Awarded Best Folk Group of the Year in 1993
- Radio Nacional de España in Murcia
“Melodically compelling, rhythmically intense, and light in tone and texture. Theirs is a delicately balanced sound, they manage it beautifully… upbeat, bright and bouncy.” - Dirty Linen Magazine
Llan de Cubel are masters of Celtic music from Spain who have created an award winning sound. Built upon the traditional music of Asturies, the Celtic region of northern Spain, this seven-member Asturian ensemble’s exciting new sound comes largely from acoustic instruments that are indigenous to Asturies. Bagpipes, fiddle, wooden flute, Asturian and square drums supply the melody and percussion. Acoustic guitar and bouzouki provide the harmony and solid rhythm base that is so characteristic of the group. The electric instruments, bass pedal and keyboards, contribute the backing only in specific sections of certain tunes. An occasional song punctuates their primarily instrumental repertoire.
Llan de Cubel’s repertoire stems mainly from the Asturian tradition of fiddle, flute, accordion and, above all, Asturian bagpipes (gaita) playing alboraes (dawn tunes), marches y pasucáis (marches), dances (such as saltones, muñeires and polkas) and religious music (pipe mass). Inspiration for vocals comes from traditional Asturian songs: tonada, vaqueiraes (rhythmic mountain songs), villancicos (carols) and sea songs, working songs and drinking songs). Although they include some traditional lyrics, Llan de Cubel usually use contemporary texts, set to music with traditional Asturian melodies.
The members of Llan de Cubel are traditional musicians who know and habitually play the most characteristic instruments of Asturies and their interest in other traditions in Atlantic Europe has enriched their musical knowledge, especially the technical and harmonic aspects. Their award-winning music is based on material collected in the archives of Asturian ethnographic research groups, complemented by field work carried out by the members of the group themselves and including the most popular tunes known by all Asturians.
Since their formation, Llan de Cubel has participated actively in the revitalization of traditional Asturian culture, focusing on the music and language. Their work as a pioneer group of Asturian folk is recognized in the renown publication Historia de Asturias in the section dedicated to the history of Asturian music. Today they are the most consolidated formation within the indigenous folk movement and as such an important reference point for new generations.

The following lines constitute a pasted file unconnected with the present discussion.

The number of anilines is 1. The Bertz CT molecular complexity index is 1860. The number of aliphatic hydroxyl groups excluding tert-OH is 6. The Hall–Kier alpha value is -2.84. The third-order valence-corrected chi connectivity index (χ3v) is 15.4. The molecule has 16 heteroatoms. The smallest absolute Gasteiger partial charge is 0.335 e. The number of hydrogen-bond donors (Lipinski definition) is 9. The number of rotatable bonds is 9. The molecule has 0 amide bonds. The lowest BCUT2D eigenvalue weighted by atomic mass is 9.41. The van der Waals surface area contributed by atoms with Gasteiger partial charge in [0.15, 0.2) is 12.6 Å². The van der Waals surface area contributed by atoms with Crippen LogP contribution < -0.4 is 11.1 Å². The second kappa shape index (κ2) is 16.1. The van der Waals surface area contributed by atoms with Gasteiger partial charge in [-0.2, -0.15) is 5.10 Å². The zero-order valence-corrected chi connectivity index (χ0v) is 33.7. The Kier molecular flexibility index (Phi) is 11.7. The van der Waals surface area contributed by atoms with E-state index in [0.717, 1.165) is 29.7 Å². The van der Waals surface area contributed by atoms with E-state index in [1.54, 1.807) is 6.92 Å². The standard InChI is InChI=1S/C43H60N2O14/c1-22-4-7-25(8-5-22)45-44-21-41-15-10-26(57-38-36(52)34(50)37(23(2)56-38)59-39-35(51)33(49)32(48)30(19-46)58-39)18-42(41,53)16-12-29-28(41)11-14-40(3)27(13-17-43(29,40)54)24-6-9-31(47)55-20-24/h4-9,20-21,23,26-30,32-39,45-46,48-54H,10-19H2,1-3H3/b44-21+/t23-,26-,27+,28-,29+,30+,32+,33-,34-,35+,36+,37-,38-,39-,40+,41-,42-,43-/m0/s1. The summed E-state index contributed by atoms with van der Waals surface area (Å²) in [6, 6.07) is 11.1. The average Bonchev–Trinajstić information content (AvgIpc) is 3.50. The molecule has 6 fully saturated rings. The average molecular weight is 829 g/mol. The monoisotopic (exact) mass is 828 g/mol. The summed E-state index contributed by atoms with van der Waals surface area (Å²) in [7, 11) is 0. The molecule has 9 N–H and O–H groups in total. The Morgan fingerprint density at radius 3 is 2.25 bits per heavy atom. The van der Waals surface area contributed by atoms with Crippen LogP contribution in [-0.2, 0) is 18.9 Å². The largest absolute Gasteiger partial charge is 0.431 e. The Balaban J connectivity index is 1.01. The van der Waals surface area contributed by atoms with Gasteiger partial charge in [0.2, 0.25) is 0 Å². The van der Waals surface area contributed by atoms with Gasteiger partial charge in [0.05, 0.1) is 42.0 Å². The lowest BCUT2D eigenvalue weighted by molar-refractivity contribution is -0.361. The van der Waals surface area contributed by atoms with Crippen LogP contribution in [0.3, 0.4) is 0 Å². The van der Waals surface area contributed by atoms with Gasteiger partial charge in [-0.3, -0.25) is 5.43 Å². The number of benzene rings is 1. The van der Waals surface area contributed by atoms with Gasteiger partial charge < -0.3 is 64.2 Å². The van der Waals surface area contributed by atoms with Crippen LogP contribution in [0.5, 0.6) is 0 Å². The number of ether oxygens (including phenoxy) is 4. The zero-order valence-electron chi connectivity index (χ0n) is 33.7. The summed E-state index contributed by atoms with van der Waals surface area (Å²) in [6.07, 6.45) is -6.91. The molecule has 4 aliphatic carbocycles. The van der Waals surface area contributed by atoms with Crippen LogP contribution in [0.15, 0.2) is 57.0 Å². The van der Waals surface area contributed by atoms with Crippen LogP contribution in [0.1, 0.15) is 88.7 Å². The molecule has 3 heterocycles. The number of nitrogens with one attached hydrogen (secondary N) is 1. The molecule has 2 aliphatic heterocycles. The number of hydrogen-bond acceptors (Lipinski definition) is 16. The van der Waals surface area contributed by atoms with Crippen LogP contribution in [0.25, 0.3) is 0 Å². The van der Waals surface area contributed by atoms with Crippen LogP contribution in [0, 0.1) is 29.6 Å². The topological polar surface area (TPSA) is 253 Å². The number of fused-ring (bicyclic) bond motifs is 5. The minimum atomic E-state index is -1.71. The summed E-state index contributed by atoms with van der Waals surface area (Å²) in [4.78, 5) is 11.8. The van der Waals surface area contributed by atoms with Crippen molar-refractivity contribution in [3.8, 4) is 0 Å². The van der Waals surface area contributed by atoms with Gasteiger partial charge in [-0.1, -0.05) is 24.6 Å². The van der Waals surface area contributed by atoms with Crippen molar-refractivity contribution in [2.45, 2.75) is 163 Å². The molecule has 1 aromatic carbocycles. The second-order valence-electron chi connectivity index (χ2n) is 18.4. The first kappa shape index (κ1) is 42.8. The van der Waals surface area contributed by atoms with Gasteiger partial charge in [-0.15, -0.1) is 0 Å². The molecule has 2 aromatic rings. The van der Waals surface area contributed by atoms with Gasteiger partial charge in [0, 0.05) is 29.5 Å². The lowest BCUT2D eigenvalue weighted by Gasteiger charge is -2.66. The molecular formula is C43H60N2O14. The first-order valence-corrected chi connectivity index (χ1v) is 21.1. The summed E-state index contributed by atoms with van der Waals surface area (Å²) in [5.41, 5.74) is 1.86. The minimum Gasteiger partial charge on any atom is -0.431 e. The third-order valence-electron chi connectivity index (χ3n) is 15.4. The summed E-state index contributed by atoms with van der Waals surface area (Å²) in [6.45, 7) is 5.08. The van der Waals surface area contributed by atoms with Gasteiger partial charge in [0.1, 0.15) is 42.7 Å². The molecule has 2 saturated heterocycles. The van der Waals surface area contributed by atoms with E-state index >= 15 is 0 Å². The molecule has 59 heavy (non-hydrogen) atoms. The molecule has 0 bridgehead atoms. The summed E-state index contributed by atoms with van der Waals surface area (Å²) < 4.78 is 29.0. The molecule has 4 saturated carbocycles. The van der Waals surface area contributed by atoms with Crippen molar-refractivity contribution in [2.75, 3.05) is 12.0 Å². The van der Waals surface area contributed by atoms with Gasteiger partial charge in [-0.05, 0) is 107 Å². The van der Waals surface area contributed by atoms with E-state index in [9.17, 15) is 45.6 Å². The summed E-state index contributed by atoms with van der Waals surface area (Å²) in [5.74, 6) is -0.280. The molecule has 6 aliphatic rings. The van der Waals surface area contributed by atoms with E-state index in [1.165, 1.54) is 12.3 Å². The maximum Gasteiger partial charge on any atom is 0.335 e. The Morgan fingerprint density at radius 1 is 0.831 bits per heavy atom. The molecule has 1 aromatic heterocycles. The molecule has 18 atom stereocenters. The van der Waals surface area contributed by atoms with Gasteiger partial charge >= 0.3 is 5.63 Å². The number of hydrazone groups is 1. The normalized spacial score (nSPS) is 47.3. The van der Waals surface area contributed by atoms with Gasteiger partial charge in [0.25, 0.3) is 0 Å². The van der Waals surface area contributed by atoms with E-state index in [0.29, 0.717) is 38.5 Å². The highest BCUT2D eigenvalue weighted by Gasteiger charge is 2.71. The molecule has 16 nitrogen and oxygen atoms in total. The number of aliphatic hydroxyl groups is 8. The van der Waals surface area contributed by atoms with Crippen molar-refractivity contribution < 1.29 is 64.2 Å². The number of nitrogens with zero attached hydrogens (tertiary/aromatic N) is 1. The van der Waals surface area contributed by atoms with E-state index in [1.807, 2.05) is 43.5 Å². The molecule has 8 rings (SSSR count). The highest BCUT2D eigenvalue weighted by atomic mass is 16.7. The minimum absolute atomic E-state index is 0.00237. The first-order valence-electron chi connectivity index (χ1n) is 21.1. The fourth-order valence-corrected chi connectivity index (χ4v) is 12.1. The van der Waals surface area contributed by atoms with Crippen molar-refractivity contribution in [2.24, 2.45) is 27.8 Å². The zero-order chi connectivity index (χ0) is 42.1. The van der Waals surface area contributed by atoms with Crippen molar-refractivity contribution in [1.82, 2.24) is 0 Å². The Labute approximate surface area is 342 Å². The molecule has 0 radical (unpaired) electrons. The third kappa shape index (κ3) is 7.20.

Llan de Cubel originated in the summer of 1984 as the result of the meeting of two groups of musicians in a festival: Uviéu, formed by Elias García and Fonsu Mielgo, a traditional duo of bagpipes and Asturian drum, with guitar player Susi Bello and percussionist Daniel Lombas, and Cuideiru, made up of fiddle player Guzmán Marqués and flute player Marcos Llope. The two groups decided to work together to create an Asturian folk ensemble named after a mountain in the county of Cuideiru: Llan de Cubel. There were only two established folk groups in Asturies at that time; both disappeared years ago.
Elias García, Fonsu Mielgo and Marcos Llope, members of the origingal line-up, are joined by Xel Pereda, Simon Bradley and Xuan Rodríguez in 1995, 1996 and 1997 respectively. Their first recording Deva, released in 1987, was a great success with the critics and commercially and was considered Record of the Year by the President of the Government of the Principality of Asturies at that time, Pedro de Silva.
Things got ever better with their second release Na Llende in 1990, for which they received the prestigious “Superventolín” prize for Best Folk Group awarded by the newspaper La Nueva España and Radio Nacional de España by popular vote. In mid 1992, the renown Scottish folk group, The Tannahill Weavers included one of the tunes from Na Llende on their album The Mermaid’s Song.
The release of their third album L’Otru Llau de la Mar in December 1992, led to even greater success. It received three “Superventolín” awards: Best Folk Group, Best Production and Best Other Instrumentalist. With this, Llan de Cubel is the Asturian group awarded the most “Superventolín” prizes, even beating musical groups who are usually considered to be more commercial (pop, rock, jazz, etc.). In June 1995, they released IV.
In December 1994, coinciding with the group’s 10th anniversary, the Sociedad General de Autores de España (Spanish Authors Society) awarded them an honorary Golden Disc for the work carried out in the field of folk music during the previous 10 years. This award was also acknowledged and supported by the Association of Asturian Writers.
“…swirling, highly-energized tunes, vibrant marches and gentler songs and ballads superbly played by an excellent six-piece folk band.” - Kenny Mathieson
“…it is a sound that pleases as much as it tantalizes.” - John O’Regan
“…unmistakably Celtic hell-for-leather dance tunes.” - Sue Wilson